Secondly, the build up of Chinese military capability could well pose a threat to Taiwan, and possibly beyond. The Chinese have not made clear their ultimate intentions, beyond the oft made statement that they seek a "world-class military". Clearly, there is strategic rivalry with the USA, and this is well reciprocated in US statements of future military doctrine.

Thirdly, the islands of Taiwan are situated right in the strategic hot zone, separated from the Chinese mainland by the narrow Taiwan Strait. The location of the island is at the apex of two strategic sea lanes that are natural choke points on PLA Navy traffic into the Pacific. 

These are the Bashi Channel, which links the Pacific to the South China Sea, and the Miyako Strait, which links the Pacific to the East China Sea. Whether above, or below, the waves, the PLA Navy forces, and the US Navy forces, are likely to use these routes into and out of both seas, which are the key navigable routes into and out of Chinese ports.

The map below is from a Taiwan English News report: US military aircraft operating south of Taiwan point to possible submarine activity. The flight patterns are likely US aircraft on a mission to track potential Chinese submarine activity in the Bashi Channel.

This is a common target for strategic analysis. A USCC report from 2018, entitled Chinese Air Force’s Long-Distance Training over Water, includes this flight track analysis of PLA training mission routes over both the Bashi Channel and the Miyako Strait.

Notice how the pattern of flight paths contains Taiwan but is typically aligned with sea lanes that provide access to the Pacific beyond the so-called First Island Chain.

Evidently, the geography and underwater topography of this region plays a strategic role that is above and beyond the question of what resources lie in the waters of the South China Sea. The sea lanes that govern access to the Pacific Ocean are more critical for strategic deterrence, than are say, the narrower sea lanes of the Strait of Malacca, that links to the Indian Ocean.

However, in an environment where India appears as part of the Quad, the passages toward the Indian Ocean assume strategic importance beyond trade. Once we understand how the calculus of submarine-based nuclear deterrence works, the source of friction is made clear.

What then of the recent incursions into Taiwan's Air Defense Identification Zone (ADIZ)? What is an ADIZ anyway, and why should anybody care?

The above map, shows the Taiwan ADIZ in the lower left alongside others. Such zones started with the US and Canada in 1950, and serve to establish a legal right to impose conditions on the entry to sovereign airspace. They are essentially a buffer zone with the requirement to provide identifying information, and some indication of flight plan.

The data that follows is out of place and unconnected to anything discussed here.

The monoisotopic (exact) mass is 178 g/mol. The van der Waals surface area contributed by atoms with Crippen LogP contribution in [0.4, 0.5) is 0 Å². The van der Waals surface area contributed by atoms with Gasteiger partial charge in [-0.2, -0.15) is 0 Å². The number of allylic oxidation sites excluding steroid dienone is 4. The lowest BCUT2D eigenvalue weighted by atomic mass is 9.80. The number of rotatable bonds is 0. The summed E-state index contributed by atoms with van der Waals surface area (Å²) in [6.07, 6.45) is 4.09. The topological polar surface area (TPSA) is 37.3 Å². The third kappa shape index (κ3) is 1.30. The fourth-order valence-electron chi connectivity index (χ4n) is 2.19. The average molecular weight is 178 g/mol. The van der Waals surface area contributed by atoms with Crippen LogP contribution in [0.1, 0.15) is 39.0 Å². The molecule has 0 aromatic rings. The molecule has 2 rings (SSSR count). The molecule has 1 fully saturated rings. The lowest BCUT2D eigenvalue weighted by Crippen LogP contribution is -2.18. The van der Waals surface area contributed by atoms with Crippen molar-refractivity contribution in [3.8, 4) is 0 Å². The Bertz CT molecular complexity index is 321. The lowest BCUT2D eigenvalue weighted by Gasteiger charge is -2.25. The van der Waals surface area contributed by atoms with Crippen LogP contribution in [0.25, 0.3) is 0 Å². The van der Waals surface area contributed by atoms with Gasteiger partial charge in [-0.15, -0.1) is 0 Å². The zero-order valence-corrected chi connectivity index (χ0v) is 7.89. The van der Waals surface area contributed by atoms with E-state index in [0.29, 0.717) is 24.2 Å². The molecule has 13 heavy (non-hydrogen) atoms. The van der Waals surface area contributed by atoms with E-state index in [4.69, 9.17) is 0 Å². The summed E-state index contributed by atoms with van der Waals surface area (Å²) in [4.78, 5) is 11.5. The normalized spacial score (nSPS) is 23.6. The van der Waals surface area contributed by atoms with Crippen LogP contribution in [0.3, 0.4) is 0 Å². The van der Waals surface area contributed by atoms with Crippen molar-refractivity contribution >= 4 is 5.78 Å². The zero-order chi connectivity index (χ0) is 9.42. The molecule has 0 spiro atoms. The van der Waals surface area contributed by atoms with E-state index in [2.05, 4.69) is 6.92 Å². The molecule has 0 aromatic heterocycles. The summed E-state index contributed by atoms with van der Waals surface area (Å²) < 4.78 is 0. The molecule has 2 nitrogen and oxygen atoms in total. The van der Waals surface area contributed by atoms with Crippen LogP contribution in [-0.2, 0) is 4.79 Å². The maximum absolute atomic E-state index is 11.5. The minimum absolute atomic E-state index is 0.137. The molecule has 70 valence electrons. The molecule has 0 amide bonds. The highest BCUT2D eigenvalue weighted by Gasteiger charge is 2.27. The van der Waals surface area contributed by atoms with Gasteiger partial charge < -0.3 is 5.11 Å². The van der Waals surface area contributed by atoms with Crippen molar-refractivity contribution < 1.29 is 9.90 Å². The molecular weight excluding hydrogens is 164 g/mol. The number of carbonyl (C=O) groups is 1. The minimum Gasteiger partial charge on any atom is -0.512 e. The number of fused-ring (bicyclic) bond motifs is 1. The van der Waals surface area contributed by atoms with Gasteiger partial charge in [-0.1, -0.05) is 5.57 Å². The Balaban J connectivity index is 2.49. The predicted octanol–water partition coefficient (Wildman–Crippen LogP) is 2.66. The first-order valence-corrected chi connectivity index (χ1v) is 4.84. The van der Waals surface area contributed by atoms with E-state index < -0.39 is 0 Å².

A recently published flight plan mashup, by Twitter analyst CIGeography shows how the recent pattern of PLA incursions into the Taiwan ADIZ relates to the Island and territorial waters. The pattern is reminiscent of the USCC report mentioned above. Moreover, when one digs into the composition of the PLA strike package, it involves a combination of fighter jets, airborne early warning aircraft, strategic bombers and anti-submarine warfare aircraft. The sorties have been increasing lately, as has been the number of aircraft employed (Image Source: CIGeography).

While these are matters of concern, we should note that the aircraft tracks above, along with the presence of anti-submarine warfare planes, is consistent with Chinese probing of the sea lanes leading to the Bashi Channel. Indeed, some sorties were much longer than others, and make a dog leg to the east towards the lower boundary and out of the Taiwan ADIZ. These flight patterns seem consistent with missions to locate and track submarines.

These incursions provide propaganda value to the Chinese domestic audience, and they exert pressure on Taiwan, but they are not indicative of an imminent move towards a war footing. If anything, these moves underscore the perceived importance of submarine operations.

Should there be any clear sign of an onshore build-up of Chinese maritime and army forces for the purpose of mounting an invasion, we would adopt a more active view on the risk. However, for now, this looks a lot like the typical pattern of Cold War strategic stand-off.

This is not the time to discuss investment opportunities, but we do not think that investors need duck for cover in the face of the elevated levels of risk commentary.

The better course of action is to study the pattern of action from both sides, and remember that the previous Cold War lasted from 1946 to 1991 without a catastrophic conflict.

(Title Image Source: Taiwan Ministry of Defense photo of PLA Y-8 anti-submarine warfare plane operating inside the Taiwan Air Defense Identification Zone)

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Chief Investment Officer
Jevons Global

Dr Kingsley Jones is Founding Partner/CIO for Jevons Global. He has been Portfolio Manager for the Macquarie Global Thematic Fund and Global Head of Quantitative Trading Research at AllianceBernstein, and holds a PhD in Theoretical Physics....